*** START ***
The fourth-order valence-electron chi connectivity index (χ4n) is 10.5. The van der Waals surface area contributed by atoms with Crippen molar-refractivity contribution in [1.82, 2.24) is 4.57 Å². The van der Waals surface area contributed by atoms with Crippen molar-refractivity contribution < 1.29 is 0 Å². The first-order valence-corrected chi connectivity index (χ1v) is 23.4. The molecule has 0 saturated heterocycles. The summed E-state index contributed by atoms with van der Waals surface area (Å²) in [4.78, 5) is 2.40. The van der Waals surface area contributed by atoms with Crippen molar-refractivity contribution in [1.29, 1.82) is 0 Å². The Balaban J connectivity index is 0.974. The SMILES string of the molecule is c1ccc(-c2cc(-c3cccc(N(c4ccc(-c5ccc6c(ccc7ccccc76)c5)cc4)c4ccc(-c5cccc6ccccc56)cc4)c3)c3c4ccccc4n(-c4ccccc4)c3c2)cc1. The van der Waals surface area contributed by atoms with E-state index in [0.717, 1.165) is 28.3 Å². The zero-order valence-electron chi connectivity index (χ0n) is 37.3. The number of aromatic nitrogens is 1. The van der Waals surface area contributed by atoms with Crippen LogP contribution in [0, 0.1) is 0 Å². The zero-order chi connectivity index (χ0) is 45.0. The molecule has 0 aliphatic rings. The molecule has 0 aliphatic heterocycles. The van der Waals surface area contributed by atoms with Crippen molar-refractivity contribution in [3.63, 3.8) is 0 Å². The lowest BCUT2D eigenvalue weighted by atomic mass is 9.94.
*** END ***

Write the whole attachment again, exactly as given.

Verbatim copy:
The fourth-order valence-electron chi connectivity index (χ4n) is 10.5. The van der Waals surface area contributed by atoms with Crippen molar-refractivity contribution in [1.82, 2.24) is 4.57 Å². The van der Waals surface area contributed by atoms with Crippen molar-refractivity contribution < 1.29 is 0 Å². The first-order valence-corrected chi connectivity index (χ1v) is 23.4. The molecule has 0 saturated heterocycles. The summed E-state index contributed by atoms with van der Waals surface area (Å²) in [4.78, 5) is 2.40. The van der Waals surface area contributed by atoms with Crippen molar-refractivity contribution in [1.29, 1.82) is 0 Å². The Balaban J connectivity index is 0.974. The SMILES string of the molecule is c1ccc(-c2cc(-c3cccc(N(c4ccc(-c5ccc6c(ccc7ccccc76)c5)cc4)c4ccc(-c5cccc6ccccc56)cc4)c3)c3c4ccccc4n(-c4ccccc4)c3c2)cc1. The van der Waals surface area contributed by atoms with E-state index in [0.717, 1.165) is 28.3 Å². The zero-order valence-electron chi connectivity index (χ0n) is 37.3. The number of aromatic nitrogens is 1. The van der Waals surface area contributed by atoms with Crippen LogP contribution in [0, 0.1) is 0 Å². The zero-order chi connectivity index (χ0) is 45.0. The molecule has 0 aliphatic rings. The molecule has 0 aliphatic heterocycles. The van der Waals surface area contributed by atoms with Crippen molar-refractivity contribution in [3.63, 3.8) is 0 Å². The lowest BCUT2D eigenvalue weighted by atomic mass is 9.94.